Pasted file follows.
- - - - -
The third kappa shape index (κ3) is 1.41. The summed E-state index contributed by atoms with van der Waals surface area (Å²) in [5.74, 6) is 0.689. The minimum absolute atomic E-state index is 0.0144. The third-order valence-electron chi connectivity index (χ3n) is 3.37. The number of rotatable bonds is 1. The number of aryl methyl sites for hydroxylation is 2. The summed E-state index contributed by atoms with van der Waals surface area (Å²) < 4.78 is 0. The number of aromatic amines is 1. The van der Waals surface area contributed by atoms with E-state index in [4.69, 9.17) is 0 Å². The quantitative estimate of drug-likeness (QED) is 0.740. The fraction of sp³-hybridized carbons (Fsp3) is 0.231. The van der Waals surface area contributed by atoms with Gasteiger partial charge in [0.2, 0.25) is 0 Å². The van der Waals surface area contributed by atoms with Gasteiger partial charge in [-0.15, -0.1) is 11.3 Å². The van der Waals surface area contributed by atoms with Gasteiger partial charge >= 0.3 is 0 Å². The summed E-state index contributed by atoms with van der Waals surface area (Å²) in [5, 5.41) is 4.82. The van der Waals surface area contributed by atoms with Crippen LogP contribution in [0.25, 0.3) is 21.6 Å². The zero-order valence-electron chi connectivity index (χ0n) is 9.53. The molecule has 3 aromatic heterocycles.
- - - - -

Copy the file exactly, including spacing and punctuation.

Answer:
The third kappa shape index (κ3) is 1.41. The summed E-state index contributed by atoms with van der Waals surface area (Å²) in [5.74, 6) is 0.689. The minimum absolute atomic E-state index is 0.0144. The third-order valence-electron chi connectivity index (χ3n) is 3.37. The number of rotatable bonds is 1. The number of aryl methyl sites for hydroxylation is 2. The summed E-state index contributed by atoms with van der Waals surface area (Å²) < 4.78 is 0. The number of aromatic amines is 1. The van der Waals surface area contributed by atoms with E-state index in [4.69, 9.17) is 0 Å². The quantitative estimate of drug-likeness (QED) is 0.740. The fraction of sp³-hybridized carbons (Fsp3) is 0.231. The van der Waals surface area contributed by atoms with Gasteiger partial charge in [0.2, 0.25) is 0 Å². The van der Waals surface area contributed by atoms with Gasteiger partial charge in [-0.15, -0.1) is 11.3 Å². The van der Waals surface area contributed by atoms with Gasteiger partial charge >= 0.3 is 0 Å². The summed E-state index contributed by atoms with van der Waals surface area (Å²) in [5, 5.41) is 4.82. The van der Waals surface area contributed by atoms with Crippen LogP contribution in [0.25, 0.3) is 21.6 Å². The zero-order valence-electron chi connectivity index (χ0n) is 9.53. The molecule has 3 aromatic heterocycles.